Successful opening of workplaces during the COVID-19 pandemic will require significant changes to organizational health and safety policies and practices to show flexibility to individual worker needs, to be fair to workers with less socioeconomic advantage, and to understand the backdrop of stress and social disruption being experienced at all levels of society.
Lilja G, Nielsen N, Bro-Jeppesen J, et al. Return to work and participation in society after out-of-hospital cardiac arrest. Circ Cardiovasc Qual Outcomes. 2018;11(1):e003566.
Collie A, Simpson PM, Cameron PA, et al. Patterns and predictors of return to work after major trauma: a prospective population-based Registry Study. Ann Surg. 2019;269(5):972–978.
Cancelliere C, Donovan J, Stochkendahl MJ, et al. Factors affecting return to work after injury or illness: Best evidence synthesis of systematic reviews. Chiropr Man Therap. 2016;24(1):24–32.
de Vries H, Fishta A, Weikert B, Rodriguez Sanchez A, Wegewitz U. Determinants of sickness absence and return to work among employees with common mental disorders: a scoping review. J Occup Rehabil. 2018;28(3):393–417.
Gragnano A, Negrini A, Miglioretti M, Corbière M. Common psychosocial factors predicting return to work after common mental disorders, cardiovascular diseases, and cancers: a review of reviews supporting a cross-disease approach. J Occup Rehabil. 2018;28(2):215–231.
Etuknwa A, Daniels K, Eib C. Sustainable return to work: a systematic review focusing on personal and social factors. J Occup Rehabil. 2019;29(4):679–700.
Kristman VL, Shaw WS, Boot CRL, Delclos GL, Sullivan MJ, Ehrhart MG, et al. Researching complex and multi-level workplace factors affecting disability and prolonged sickness absence. J Occup Rehabil. 2016;26(4):399–416.
Løvvik C, Øverland S, Hysing M, Broadbent E, Reme SE. Association between illness perceptions and return-to-work expectations in workers with common mental health symptoms. J Occup Rehabil. 2014;24(1):160–170.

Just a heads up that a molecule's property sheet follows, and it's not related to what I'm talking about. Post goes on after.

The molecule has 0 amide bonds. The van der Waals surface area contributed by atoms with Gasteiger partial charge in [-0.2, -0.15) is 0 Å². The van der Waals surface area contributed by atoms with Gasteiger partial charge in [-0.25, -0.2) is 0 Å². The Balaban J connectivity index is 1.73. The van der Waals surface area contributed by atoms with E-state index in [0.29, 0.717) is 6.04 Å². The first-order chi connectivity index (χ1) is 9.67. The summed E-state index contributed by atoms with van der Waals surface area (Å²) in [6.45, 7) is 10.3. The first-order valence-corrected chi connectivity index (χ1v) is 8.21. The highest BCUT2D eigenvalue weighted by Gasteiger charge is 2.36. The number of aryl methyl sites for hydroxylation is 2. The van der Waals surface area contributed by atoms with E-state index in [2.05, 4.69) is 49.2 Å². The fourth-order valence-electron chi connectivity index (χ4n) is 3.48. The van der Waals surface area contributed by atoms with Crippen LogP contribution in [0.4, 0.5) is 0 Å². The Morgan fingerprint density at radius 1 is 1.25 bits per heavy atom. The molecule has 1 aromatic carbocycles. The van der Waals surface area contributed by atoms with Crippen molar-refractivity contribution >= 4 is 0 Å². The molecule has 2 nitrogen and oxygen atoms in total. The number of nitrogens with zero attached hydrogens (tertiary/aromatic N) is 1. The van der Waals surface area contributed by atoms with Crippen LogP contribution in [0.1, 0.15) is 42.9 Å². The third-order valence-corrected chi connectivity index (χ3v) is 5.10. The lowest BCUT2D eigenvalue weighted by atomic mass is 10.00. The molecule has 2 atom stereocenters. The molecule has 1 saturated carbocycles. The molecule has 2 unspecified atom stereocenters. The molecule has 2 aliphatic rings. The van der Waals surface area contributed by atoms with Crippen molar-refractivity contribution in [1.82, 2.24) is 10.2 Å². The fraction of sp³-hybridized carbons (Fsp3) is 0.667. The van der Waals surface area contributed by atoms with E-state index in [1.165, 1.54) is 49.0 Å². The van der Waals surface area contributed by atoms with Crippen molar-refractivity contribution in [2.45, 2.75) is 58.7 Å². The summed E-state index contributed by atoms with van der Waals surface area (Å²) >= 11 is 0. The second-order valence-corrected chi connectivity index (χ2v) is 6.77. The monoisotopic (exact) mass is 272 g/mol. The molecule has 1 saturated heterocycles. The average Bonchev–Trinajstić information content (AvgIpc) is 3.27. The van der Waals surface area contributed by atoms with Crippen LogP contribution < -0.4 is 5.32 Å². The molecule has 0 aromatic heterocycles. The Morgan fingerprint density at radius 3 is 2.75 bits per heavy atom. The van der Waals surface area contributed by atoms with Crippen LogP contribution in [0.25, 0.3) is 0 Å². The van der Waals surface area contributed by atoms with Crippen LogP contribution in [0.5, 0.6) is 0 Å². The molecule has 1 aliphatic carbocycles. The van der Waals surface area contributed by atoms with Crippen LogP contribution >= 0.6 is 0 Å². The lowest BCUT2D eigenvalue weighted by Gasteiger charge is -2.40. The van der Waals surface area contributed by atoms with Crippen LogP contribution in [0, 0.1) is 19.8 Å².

Larochelle MR. Is it safe for me to go to work? risk stratification for workers during the COVID-19 pandemic. NEJM Perspective. www.nejm.org (2020). Accessed 27 May 2020.
Kristman VL, Shaw WS, Reguly P, Williams-Whitt K, Soklaridis S, Loisel P. Supervisor and organizational factors associated with supervisor support of job accommodations for low back injured workers. J Occup Rehabil. 2017;27(1):115–127.
Loisel P, Buchbinder R, Hazard R, et al. Prevention of work disability due to musculoskeletal disorders: the challenge of implementing evidence. J Occup Rehabil. 2005;15(4):507–524.
Young AE, Wasiak R, Roessler RT, McPherson KM, Anema JR, van Poppel MN. Return-to-work outcomes following work disability: stakeholder motivations, interests and concerns. J Occup Rehabil. 2005;15(4):543–556.
The Canadian Institutes of Health Research has awarded Lakehead University's Dr. Kathryn Sinden with a $49,968 Knowledge Synthesis COVID-19 rapid response grant to spend six months developing resources to support the mental health of firefighters working during COVID-19.
Click here for the full story: https://www.lakeheadu.ca/about/news-and-events/news/archive/2020/node/56840
Editorial - Published: 26 May 2020
An Update and Looking Ahead for the Journal of Occupational Rehabilitation
Journal of Occupational Rehabilitation volume 30, pages151–152(2020).
Click here for the full article: https://link.springer.com/article/10.1007/s10926-020-09903-0
Research undertaken by EPID@Work member, Salimur Choudhury, could help prevent burnout in more than a million health-care workers around the world as they assist patients who have become ill with COVID-19.
“Workforce shortage is the number one problem in health care globally,” said Dr. Salimur Choudhury, an Assistant Professor in Computer Science at Lakehead University whose graduate student Mahzabeen Emu was recently awarded a $15,000 Mitacs research internship for the next four months.
Ms. Robyn O’Loughlin is a PhD Candidate in Legal Studies and a Research Associate with EPID@Work. As part of her graduate work, Ms. O'Loughlin is researching the effects of Ontario’s anti-bullying framework under the Education Act in regard to so-called bullying behaviours.
An indepth look at her graduate work can be found in this article by Carleton University: https://gradstudents.carleton.ca/2020/grad-research-bullying-and-racism-of-indigenous-students-in-northern-ontario/